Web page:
The Models of Meketre
During the Metropolitan Museum’s 1919 to 1920 season at Deir el-Bahri one of the most fascinating discoveries in the history of Egyptology was made. The excavation team was clearing an area outside the tomb of Meketre (late 11th Dynasty) when they came upon an small chamber carved below the walkway leading to the tomb. Inside were dozens of wood models of scenes of daily life from butchering cattle to recording the amounts of grain being stored in a silo. There were also numerous model boats which form a valuable record of travelling the Nile in the Middle Kingdom.
At the time of the discovery a fair amount of rocks had fallen from the chambers ceiling and a large number of the models had to be repaired and it took three days of photgraphing and drawing diagrams before all of the models were removed. The Metropolitan’s team used the photos and hand drawn plans of the chamber to do the exacting work work of repairing and conserving the models. Today the models are divided between the Cairo Museum and the Met, here in New York.
The boat shown here is being rowed northward (against the prevailing wind). The large libation vessel in front of the seated firgure of Meketre may indicate that the seated figure is a statue of the nobleman and that this may represent a trip to Abydos as part of the funerary rituals. In this context, the figure of Meketre is likely a statue of him. The figure standing in front of Meketre with his arms reverently crossed may be his son or a priest.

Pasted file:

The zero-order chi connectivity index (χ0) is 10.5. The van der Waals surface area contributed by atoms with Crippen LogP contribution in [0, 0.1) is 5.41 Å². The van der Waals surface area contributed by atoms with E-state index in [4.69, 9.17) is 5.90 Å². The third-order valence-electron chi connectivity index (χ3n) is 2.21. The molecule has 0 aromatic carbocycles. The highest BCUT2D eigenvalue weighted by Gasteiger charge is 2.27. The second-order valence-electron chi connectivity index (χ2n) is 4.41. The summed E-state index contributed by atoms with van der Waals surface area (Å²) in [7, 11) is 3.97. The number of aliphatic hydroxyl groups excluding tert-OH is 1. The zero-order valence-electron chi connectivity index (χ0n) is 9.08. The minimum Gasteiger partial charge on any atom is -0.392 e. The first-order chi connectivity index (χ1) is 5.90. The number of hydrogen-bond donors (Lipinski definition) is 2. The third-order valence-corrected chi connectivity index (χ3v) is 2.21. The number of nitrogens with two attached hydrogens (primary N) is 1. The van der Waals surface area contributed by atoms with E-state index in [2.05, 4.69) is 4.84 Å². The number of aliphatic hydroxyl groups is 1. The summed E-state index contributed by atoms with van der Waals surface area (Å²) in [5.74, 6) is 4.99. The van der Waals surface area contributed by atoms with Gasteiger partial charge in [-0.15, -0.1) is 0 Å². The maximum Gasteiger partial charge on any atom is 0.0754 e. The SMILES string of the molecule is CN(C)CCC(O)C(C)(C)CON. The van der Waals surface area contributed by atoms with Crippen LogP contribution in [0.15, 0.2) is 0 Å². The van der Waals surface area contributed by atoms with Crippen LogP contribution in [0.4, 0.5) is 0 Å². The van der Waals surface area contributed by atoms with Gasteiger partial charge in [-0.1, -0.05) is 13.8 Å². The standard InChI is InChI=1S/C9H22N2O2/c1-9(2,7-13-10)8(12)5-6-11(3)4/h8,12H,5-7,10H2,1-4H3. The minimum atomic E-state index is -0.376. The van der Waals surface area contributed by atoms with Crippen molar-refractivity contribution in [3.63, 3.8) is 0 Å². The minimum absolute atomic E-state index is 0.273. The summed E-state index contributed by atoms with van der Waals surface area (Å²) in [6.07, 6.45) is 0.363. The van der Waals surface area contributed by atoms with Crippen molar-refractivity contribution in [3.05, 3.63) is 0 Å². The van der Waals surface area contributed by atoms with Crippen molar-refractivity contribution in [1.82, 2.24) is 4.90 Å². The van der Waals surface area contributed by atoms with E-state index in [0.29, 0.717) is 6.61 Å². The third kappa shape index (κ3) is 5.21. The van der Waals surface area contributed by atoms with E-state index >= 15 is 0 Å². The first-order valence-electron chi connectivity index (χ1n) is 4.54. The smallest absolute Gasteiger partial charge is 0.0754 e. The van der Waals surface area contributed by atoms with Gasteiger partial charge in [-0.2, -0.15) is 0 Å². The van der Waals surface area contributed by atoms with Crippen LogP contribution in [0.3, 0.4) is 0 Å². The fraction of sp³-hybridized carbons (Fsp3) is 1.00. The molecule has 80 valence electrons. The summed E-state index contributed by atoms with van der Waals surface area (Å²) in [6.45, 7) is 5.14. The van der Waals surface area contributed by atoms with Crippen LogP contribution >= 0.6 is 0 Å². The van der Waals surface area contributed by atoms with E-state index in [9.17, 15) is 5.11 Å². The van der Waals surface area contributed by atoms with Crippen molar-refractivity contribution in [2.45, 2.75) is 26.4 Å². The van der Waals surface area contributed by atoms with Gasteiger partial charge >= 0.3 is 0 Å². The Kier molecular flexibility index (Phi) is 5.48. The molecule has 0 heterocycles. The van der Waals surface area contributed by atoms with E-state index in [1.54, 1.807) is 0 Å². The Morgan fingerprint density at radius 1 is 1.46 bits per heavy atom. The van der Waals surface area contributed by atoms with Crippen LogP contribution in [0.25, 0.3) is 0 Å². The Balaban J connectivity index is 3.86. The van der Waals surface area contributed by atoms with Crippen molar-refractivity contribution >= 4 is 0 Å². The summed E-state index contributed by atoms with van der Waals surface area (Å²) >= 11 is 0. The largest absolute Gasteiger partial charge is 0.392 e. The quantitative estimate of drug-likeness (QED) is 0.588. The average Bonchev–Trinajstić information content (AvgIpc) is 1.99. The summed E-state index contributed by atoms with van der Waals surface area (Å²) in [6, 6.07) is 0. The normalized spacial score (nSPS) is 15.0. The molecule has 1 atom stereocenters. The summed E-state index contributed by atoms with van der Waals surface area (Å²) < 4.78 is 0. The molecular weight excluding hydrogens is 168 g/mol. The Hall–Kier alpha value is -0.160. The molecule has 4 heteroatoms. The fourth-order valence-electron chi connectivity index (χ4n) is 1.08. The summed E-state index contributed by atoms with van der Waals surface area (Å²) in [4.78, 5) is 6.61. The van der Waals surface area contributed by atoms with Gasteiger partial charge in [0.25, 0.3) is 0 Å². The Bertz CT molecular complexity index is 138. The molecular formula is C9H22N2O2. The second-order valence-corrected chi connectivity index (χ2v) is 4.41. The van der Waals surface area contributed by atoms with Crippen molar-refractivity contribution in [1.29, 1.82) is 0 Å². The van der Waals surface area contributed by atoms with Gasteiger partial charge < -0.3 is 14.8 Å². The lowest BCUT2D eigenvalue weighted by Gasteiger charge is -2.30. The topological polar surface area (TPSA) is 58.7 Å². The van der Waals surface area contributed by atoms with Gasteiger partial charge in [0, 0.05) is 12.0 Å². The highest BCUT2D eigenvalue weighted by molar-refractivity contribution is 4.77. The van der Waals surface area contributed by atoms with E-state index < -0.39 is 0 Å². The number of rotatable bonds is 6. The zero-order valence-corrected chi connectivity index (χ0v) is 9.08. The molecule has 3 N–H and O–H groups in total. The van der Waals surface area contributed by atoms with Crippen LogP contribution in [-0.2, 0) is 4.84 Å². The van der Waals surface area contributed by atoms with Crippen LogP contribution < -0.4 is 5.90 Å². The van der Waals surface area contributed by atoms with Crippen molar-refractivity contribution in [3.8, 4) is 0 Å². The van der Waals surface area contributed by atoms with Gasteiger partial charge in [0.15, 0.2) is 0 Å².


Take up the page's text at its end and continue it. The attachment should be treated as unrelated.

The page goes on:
In figure 3 we see cattle two cows that have been killed and are being butchered. At the top of the steps a number of cuts of beef have been hung up to dry as part of preparing them to be eaten.
In figure 4 we see grain being delivered to a silo. In the foreground scribes record the number of sacks of grain being brought in (on white-washed wooden boards?) while in the background workers have climbed the stairs to dump the sacks of grain into the silo itself.
Last, and most definately not least, were two beautiful wooden statues of servant girls. (figure 5). The lady pictured here carries a bird in her right hand and balances a basket of food stuff on her head. The statue is made up of several pieces of wood that have been carefully put together and then painted so that the joins of the individual pieces cannot be seen.
Montuemhat in the Brooklyn Museum
Montuemhat was the Fourth Prophet of Amun and served as the mayor of Thebes at the end of the 25th Dynasty and the begining of the 26th. He had three wives (Neshkhinsu, Shepenmut and Wadjerenes) and several sons.
During Montuemnat’s life the 25th Dynasty Pharaoh Tanuatamun attempted to regain Lower Egyptian territories that had been lost to the Assyrians. He marched north and defeated Necho I (who had been placed on the Lower Egyptian throne by the Assyrians). The Assyrian King, Assurbanipal attacked Egypt (about 663 B.C.) and chased Tanuatamun back to Nubia and then looted Thebes. When the Assyrians left, Thebes became an independent political entity that was led by Montuemhat and the God’s Wife, Shepenwepet II (who was a sister of the 25th Dynasty King Taharka).
His tomb (TT34), which is near the temple of Hatshepsut at Deir el-Bahri, is one of the largest burial places built for a nobleman at Thebes. It has more than fifty rooms and is famous for the quality and style of the reliefs on its walls. These carvings have an “archaizing” style which harkens back to the art work from as far back as the Old Kingdom, but contains touches that reflect the art of the 25th and 26th Dynasties. Note, for instance, the unusual portrayal of the scribe in the picture above, which harkens back to Old Kingdom art, but yet the scribe’s seating is shown like nothing in Old Kingdom art. Other examples of archaizing in this tomb include a relief of a woman nursing a child that was copied from TT69, the tomb of Menena.
Several reliefs from this tomb are (like the one pictured above) are in the Brooklyn Museum.
Logo curtesy of Christian Casey – All content Copyright (c) 2020 by ARCE/NY